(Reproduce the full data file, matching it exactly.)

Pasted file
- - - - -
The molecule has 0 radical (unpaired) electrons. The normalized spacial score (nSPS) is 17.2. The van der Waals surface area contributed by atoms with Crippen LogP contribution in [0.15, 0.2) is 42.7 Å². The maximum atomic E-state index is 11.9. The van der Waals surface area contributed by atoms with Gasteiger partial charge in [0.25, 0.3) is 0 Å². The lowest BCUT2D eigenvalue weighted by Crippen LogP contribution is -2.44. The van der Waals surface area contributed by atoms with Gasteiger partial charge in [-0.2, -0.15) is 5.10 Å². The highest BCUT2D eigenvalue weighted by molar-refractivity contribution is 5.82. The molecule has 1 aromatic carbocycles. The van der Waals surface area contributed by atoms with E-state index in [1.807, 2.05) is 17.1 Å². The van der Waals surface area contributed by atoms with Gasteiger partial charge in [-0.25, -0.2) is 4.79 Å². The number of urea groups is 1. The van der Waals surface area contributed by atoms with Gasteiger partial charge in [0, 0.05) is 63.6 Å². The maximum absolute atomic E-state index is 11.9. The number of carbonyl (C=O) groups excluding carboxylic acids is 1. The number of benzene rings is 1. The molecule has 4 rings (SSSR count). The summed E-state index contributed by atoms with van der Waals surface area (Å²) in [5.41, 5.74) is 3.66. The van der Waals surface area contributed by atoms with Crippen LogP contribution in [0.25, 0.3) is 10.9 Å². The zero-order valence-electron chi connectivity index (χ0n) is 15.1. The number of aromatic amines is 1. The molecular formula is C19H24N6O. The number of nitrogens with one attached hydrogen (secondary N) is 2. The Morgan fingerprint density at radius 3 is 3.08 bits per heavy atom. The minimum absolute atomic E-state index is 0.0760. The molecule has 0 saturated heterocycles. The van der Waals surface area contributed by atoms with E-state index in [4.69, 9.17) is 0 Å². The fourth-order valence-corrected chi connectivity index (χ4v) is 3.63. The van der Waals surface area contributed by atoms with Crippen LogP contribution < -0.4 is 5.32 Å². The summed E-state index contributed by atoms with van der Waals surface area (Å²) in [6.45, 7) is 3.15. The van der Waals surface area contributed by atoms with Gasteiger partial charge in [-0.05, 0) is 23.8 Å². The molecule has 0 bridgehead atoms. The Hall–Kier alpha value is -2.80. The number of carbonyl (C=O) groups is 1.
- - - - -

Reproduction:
The molecule has 0 radical (unpaired) electrons. The normalized spacial score (nSPS) is 17.2. The van der Waals surface area contributed by atoms with Crippen LogP contribution in [0.15, 0.2) is 42.7 Å². The maximum atomic E-state index is 11.9. The van der Waals surface area contributed by atoms with Gasteiger partial charge in [0.25, 0.3) is 0 Å². The lowest BCUT2D eigenvalue weighted by Crippen LogP contribution is -2.44. The van der Waals surface area contributed by atoms with Gasteiger partial charge in [-0.2, -0.15) is 5.10 Å². The highest BCUT2D eigenvalue weighted by molar-refractivity contribution is 5.82. The molecule has 1 aromatic carbocycles. The van der Waals surface area contributed by atoms with E-state index in [1.807, 2.05) is 17.1 Å². The van der Waals surface area contributed by atoms with Gasteiger partial charge in [-0.25, -0.2) is 4.79 Å². The number of urea groups is 1. The van der Waals surface area contributed by atoms with Gasteiger partial charge in [0, 0.05) is 63.6 Å². The maximum absolute atomic E-state index is 11.9. The number of carbonyl (C=O) groups excluding carboxylic acids is 1. The number of benzene rings is 1. The molecule has 4 rings (SSSR count). The summed E-state index contributed by atoms with van der Waals surface area (Å²) in [5.41, 5.74) is 3.66. The van der Waals surface area contributed by atoms with Crippen LogP contribution in [0.25, 0.3) is 10.9 Å². The zero-order valence-electron chi connectivity index (χ0n) is 15.1. The number of aromatic amines is 1. The molecular formula is C19H24N6O. The number of nitrogens with one attached hydrogen (secondary N) is 2. The Morgan fingerprint density at radius 3 is 3.08 bits per heavy atom. The minimum absolute atomic E-state index is 0.0760. The molecule has 0 saturated heterocycles. The van der Waals surface area contributed by atoms with E-state index in [4.69, 9.17) is 0 Å². The fourth-order valence-corrected chi connectivity index (χ4v) is 3.63. The van der Waals surface area contributed by atoms with Crippen LogP contribution < -0.4 is 5.32 Å². The summed E-state index contributed by atoms with van der Waals surface area (Å²) in [6.45, 7) is 3.15. The van der Waals surface area contributed by atoms with Gasteiger partial charge in [-0.05, 0) is 23.8 Å². The molecule has 0 bridgehead atoms. The Hall–Kier alpha value is -2.80. The number of carbonyl (C=O) groups is 1.